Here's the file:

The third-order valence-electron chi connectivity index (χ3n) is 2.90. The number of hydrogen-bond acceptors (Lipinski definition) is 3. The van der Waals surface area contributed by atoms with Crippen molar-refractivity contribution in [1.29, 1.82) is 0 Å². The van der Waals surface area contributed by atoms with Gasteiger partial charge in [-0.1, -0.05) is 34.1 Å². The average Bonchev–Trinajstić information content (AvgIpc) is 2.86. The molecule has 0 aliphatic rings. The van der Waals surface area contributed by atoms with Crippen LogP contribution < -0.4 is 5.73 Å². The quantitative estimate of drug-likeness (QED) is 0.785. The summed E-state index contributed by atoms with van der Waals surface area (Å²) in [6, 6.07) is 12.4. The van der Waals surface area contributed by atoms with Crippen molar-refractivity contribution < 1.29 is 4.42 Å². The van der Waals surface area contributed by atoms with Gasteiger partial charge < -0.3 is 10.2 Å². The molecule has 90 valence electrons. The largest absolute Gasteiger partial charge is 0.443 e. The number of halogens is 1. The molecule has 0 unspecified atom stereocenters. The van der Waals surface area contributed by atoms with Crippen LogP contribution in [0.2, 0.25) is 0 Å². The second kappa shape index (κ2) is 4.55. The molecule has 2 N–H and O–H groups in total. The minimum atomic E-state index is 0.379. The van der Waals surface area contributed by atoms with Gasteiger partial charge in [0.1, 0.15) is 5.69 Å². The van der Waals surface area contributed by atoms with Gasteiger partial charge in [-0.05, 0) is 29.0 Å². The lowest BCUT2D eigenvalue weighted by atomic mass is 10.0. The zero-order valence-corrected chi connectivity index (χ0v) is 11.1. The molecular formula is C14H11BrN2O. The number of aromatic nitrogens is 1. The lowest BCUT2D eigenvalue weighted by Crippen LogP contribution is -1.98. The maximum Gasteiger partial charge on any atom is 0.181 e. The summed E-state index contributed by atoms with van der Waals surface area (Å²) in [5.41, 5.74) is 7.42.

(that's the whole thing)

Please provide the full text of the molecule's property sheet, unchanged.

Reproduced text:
The third-order valence-electron chi connectivity index (χ3n) is 2.90. The number of hydrogen-bond acceptors (Lipinski definition) is 3. The van der Waals surface area contributed by atoms with Crippen molar-refractivity contribution in [1.29, 1.82) is 0 Å². The van der Waals surface area contributed by atoms with Gasteiger partial charge in [-0.1, -0.05) is 34.1 Å². The average Bonchev–Trinajstić information content (AvgIpc) is 2.86. The molecule has 0 aliphatic rings. The van der Waals surface area contributed by atoms with Crippen LogP contribution < -0.4 is 5.73 Å². The quantitative estimate of drug-likeness (QED) is 0.785. The summed E-state index contributed by atoms with van der Waals surface area (Å²) in [6, 6.07) is 12.4. The van der Waals surface area contributed by atoms with Crippen molar-refractivity contribution < 1.29 is 4.42 Å². The van der Waals surface area contributed by atoms with Gasteiger partial charge < -0.3 is 10.2 Å². The molecule has 90 valence electrons. The largest absolute Gasteiger partial charge is 0.443 e. The number of halogens is 1. The molecule has 0 unspecified atom stereocenters. The van der Waals surface area contributed by atoms with Crippen LogP contribution in [0.2, 0.25) is 0 Å². The second kappa shape index (κ2) is 4.55. The molecule has 2 N–H and O–H groups in total. The minimum atomic E-state index is 0.379. The van der Waals surface area contributed by atoms with Gasteiger partial charge in [0.1, 0.15) is 5.69 Å². The van der Waals surface area contributed by atoms with Gasteiger partial charge in [-0.05, 0) is 29.0 Å². The lowest BCUT2D eigenvalue weighted by atomic mass is 10.0. The zero-order valence-corrected chi connectivity index (χ0v) is 11.1. The molecular formula is C14H11BrN2O. The number of aromatic nitrogens is 1. The lowest BCUT2D eigenvalue weighted by Crippen LogP contribution is -1.98. The maximum Gasteiger partial charge on any atom is 0.181 e. The summed E-state index contributed by atoms with van der Waals surface area (Å²) in [5.41, 5.74) is 7.42.